Wayback Machine — Judicial Notice OK— Even If Not, Court Could Consider Internet Archive Corporate Witness’s Affidavits Authenticating the Technology from Other Cases Pursuant to Rule 104(a)

Pohl v. Mh Sub I, 2019 U.S. Dist. LEXIS 182695 (N.D. Fla. Oct. 23, 2019):

ORDER ON MOTIONS IN LIMINE AND SANCTIONS

This Court has considered, without hearing, parties' various motions. For the reasons stated below, Plaintiff's Motion in Limine, ECF No. 87, is DENIED; Defendant's Motion to Compel or Strike Witness as Sanctions for Spoliation of Evidence, ECF No. 100, is DENIED; Plaintiff's Motion for Sanctions Regarding Defendant's Improper Attempts to Rely on Late-Disclosed Witness de Peralta, ECF No. 102, is DENIED; Defendant's Motion In Limine RE. Screenshots, ECF No. 106, is [*2]  GRANTED.

At the outset, it bears noting that the parties appear to seek additional discovery, but neither party has moved to re-open discovery. Both parties cite to this case's procedural posture to justify their late-disclosures and requests for additional discovery.1 If either party seeks additional discovery, they should file the appropriate motion, or should have so moved in the alternative in the motions pending before this Court.

I

This case concerns alleged copyright infringement of photographs of teeth. In April 2016, Plaintiff, Dr. Mitchell A. Pohl, performed a reverse-image search on Google of the before-and-after photos of patient Belinda. ECF No. 40-1, ¶ 21. In doing so, Plaintiff claims to have discovered seven websites on which Belinda's before-and-after photos appeared—seven websites that were not his own. ECF No. 40-1, ¶ 22. Plaintiff now moves this Court to exclude certain dentists' website screenshots from WayBack Machine ("WayBack Machine evidence") and the testimony of Mr. Ian de Peralta. ECF No. 87. According to Defendant, the evidence Plaintiff seeks to exclude proves that the before-and-after photos of patient Belinda did not appear on the websites at issue. ECF [*3]  No. 99, at 1-2. In short, the evidence goes to the root of the infringement analysis.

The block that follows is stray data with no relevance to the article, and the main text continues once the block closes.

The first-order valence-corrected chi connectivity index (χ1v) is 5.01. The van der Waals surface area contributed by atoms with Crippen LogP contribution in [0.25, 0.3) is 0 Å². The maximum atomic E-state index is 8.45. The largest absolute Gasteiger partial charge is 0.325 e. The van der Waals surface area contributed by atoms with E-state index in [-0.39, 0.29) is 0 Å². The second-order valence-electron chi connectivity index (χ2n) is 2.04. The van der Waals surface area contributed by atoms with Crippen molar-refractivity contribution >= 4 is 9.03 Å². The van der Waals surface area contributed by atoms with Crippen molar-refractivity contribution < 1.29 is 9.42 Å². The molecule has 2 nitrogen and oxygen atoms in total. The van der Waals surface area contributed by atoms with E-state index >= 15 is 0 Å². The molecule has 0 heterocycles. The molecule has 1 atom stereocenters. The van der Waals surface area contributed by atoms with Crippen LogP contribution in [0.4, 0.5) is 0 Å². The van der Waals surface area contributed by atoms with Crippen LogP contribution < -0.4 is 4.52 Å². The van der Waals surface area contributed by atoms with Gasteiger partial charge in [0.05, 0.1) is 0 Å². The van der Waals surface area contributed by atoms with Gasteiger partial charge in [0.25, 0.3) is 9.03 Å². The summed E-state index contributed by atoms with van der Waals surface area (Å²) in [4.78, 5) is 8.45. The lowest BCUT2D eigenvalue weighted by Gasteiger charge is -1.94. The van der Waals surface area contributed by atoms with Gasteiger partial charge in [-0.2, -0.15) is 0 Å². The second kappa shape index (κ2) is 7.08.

In response to Plaintiff's motion in limine, Defendant requests this Court take judicial notice of the WayBack Machine evidence under Federal Rule of Evidence Rule 201. ECF No. 99. Defendant also opposes Plaintiff's motion to strike the testimony of Mr. de Peralta. ECF No. 99.

While these motions were pending, the parties filed additional motions. Defendant moved to compel or strike witness as sanction for spoliation of evidence. ECF No. 100. Plaintiff filed a response in opposition, and Defendant filed a reply. ECF No. 103 & 104. Plaintiff then moved for sanctions regarding Defendant's improper attempts to rely on late-disclosed witness de Peralta. ECF No. 102. Defendant filed a response in opposition. ECF No. 105. Finally, Defendant moved to exclude certain screenshots taken by Plaintiff. ECF No. 106. Plaintiff filed a response in opposition. ECF No. 113.

II

This Court first addresses Plaintiff's motion in limine to exclude WayBack Machine evidence. Defendant requests this Court take judicial notice of WayBack Machine evidence. Federal Rule of Evidence 201 "provides for taking judicial notice of facts that are not subject to reasonable dispute because they are [*4]  capable of accurate and ready determination by resort to sources whose accuracy cannot reasonable be questioned." Bryant v. Avado Brands, Inc., 187 F.3d 1271, 1278 (11th Cir. 1999).